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Praise, likable co-workers and fun office are among top reasons employees stay
Seventy-one percent of respondents said “meaningful recognition” has no dollar value for them, according to the online survey of 1,200 workers in the services, health care and technology industries that was conducted in April and May 2013 by two California-based companies: Make Their Day, an employee-motivation firm, and Badgeville, an employee engagement consultancy.
The percentage of workers who value noncash incentives is on the rise: A 2007 survey by the two companies found that 57 percent of respondents said meaningful recognition had no dollar value.
“The value of nontangible recognition is clearly identified in our findings,” said Cindy Ventrice, author of Make Their Day! Employee Recognition That Works (Berrett-Koehler, 2009). “Workplace technology today, such as gamification, provides many new opportunities for nontangible recognition. With nearly one-fifth of meaningful recognition being delivered virtually, it is clear that these methods can be effective.”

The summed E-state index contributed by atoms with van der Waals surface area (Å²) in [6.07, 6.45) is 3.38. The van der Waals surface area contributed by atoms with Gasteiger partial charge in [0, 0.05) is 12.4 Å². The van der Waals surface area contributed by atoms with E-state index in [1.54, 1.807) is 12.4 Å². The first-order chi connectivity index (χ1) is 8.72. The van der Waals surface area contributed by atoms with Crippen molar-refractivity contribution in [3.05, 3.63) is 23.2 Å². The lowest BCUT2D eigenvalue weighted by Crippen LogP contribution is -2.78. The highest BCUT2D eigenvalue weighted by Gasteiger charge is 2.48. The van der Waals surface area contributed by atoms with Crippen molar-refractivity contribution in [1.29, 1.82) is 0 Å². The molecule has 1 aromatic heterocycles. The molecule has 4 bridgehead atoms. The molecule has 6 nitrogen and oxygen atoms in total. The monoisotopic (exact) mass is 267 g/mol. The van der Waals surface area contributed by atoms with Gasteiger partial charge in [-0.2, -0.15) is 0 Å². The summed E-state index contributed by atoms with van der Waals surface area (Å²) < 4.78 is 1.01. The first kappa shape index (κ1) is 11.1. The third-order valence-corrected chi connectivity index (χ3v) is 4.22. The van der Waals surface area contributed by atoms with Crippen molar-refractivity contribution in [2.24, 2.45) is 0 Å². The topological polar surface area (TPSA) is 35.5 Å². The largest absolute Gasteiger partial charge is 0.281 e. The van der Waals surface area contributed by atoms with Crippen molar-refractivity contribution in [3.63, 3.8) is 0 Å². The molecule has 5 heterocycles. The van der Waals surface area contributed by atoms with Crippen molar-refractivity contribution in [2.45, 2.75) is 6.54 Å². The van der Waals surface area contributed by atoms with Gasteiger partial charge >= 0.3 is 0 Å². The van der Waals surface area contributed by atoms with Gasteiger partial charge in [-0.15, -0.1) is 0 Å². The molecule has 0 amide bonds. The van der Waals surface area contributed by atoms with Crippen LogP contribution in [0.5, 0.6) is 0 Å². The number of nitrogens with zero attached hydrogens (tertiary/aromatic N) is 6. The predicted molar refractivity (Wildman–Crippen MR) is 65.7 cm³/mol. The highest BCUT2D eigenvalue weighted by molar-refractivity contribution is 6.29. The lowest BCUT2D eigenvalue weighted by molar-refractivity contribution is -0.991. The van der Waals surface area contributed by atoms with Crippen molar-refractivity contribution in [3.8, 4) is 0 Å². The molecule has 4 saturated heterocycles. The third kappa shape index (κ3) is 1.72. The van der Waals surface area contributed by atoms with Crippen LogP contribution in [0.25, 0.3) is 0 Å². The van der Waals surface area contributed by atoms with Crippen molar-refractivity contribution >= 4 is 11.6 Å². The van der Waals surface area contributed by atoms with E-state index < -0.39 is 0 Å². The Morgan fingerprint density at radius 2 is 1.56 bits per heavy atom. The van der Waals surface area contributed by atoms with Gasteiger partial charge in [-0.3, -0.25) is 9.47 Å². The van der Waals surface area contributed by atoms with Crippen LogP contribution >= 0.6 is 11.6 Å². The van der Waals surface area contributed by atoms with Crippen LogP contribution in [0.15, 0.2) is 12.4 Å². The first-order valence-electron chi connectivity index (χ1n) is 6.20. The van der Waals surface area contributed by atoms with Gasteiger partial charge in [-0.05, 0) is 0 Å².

Gamification is the use of game mechanics to motivate workers and solve problems. One approach is to make work tasks feel more like games, perhaps by giving employees rewards (e.g., points, virtual “currency” or elevation to “higher levels”) for finishing tasks. The rewards can be visible to other workers and create a sense of friendly competition.
The results of the survey, Recognition Preferences in Today’s Work Environment, are in line with a 2009 report released by McKinsey & Company, which revealed that workers considered praise, attention from leaders and opportunities to lead projects more motivating than performance-based cash rewards, an increase in base pay or stock options. The McKinsey report noted that while companies around the world are cutting back on financial-incentive programs, few have used other ways to inspire talent; it recommended that businesses consider nonfinancial incentives.
“The results of the [Make Their Day/Badgeville] study align to … numerous reports over the last few years on the changing face of what motivates employees today,” said Badgeville CEO Ken Comee. “Workers of all ages, especially the rising Millennial population, are motivated by real-time feedback, fun, engaging work environments and status-based recognition over tangible rewards.”
Other survey findings:
Dana Wilkie is an online editor/manager for SHRM.
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